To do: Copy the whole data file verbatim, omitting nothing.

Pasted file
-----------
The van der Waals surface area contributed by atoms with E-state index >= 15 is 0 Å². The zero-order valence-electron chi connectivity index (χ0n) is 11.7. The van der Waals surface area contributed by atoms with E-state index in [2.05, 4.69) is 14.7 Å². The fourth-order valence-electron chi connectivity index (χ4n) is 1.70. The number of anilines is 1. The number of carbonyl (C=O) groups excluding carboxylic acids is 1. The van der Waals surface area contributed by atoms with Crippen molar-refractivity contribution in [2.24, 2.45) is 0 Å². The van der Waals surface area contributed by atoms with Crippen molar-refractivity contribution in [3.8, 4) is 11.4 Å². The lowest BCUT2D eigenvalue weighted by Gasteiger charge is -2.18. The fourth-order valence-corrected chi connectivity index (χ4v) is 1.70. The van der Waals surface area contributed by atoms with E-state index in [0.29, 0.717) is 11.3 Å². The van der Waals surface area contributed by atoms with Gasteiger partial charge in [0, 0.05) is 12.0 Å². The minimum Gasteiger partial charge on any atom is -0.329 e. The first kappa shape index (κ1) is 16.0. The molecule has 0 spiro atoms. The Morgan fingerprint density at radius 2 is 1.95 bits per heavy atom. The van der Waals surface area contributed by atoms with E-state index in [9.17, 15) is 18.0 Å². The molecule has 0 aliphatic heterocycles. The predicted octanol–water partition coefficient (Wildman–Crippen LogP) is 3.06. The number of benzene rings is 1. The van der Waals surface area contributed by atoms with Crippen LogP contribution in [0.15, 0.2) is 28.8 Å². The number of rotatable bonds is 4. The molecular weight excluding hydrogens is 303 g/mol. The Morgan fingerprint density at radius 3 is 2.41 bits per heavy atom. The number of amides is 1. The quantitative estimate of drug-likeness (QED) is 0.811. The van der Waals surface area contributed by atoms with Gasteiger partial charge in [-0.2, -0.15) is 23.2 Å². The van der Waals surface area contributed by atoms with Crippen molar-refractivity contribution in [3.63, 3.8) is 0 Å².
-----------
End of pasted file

The van der Waals surface area contributed by atoms with E-state index >= 15 is 0 Å². The zero-order valence-electron chi connectivity index (χ0n) is 11.7. The van der Waals surface area contributed by atoms with E-state index in [2.05, 4.69) is 14.7 Å². The fourth-order valence-electron chi connectivity index (χ4n) is 1.70. The number of anilines is 1. The number of carbonyl (C=O) groups excluding carboxylic acids is 1. The van der Waals surface area contributed by atoms with Crippen molar-refractivity contribution in [2.24, 2.45) is 0 Å². The van der Waals surface area contributed by atoms with Crippen molar-refractivity contribution in [3.8, 4) is 11.4 Å². The lowest BCUT2D eigenvalue weighted by Gasteiger charge is -2.18. The fourth-order valence-corrected chi connectivity index (χ4v) is 1.70. The van der Waals surface area contributed by atoms with E-state index in [0.29, 0.717) is 11.3 Å². The van der Waals surface area contributed by atoms with Gasteiger partial charge in [0, 0.05) is 12.0 Å². The minimum Gasteiger partial charge on any atom is -0.329 e. The first kappa shape index (κ1) is 16.0. The molecule has 0 spiro atoms. The Morgan fingerprint density at radius 2 is 1.95 bits per heavy atom. The van der Waals surface area contributed by atoms with E-state index in [9.17, 15) is 18.0 Å². The molecule has 0 aliphatic heterocycles. The predicted octanol–water partition coefficient (Wildman–Crippen LogP) is 3.06. The number of benzene rings is 1. The van der Waals surface area contributed by atoms with Crippen LogP contribution in [0.15, 0.2) is 28.8 Å². The number of rotatable bonds is 4. The molecular weight excluding hydrogens is 303 g/mol. The Morgan fingerprint density at radius 3 is 2.41 bits per heavy atom. The number of amides is 1. The quantitative estimate of drug-likeness (QED) is 0.811. The van der Waals surface area contributed by atoms with Gasteiger partial charge in [-0.2, -0.15) is 23.2 Å². The van der Waals surface area contributed by atoms with Crippen molar-refractivity contribution in [3.63, 3.8) is 0 Å².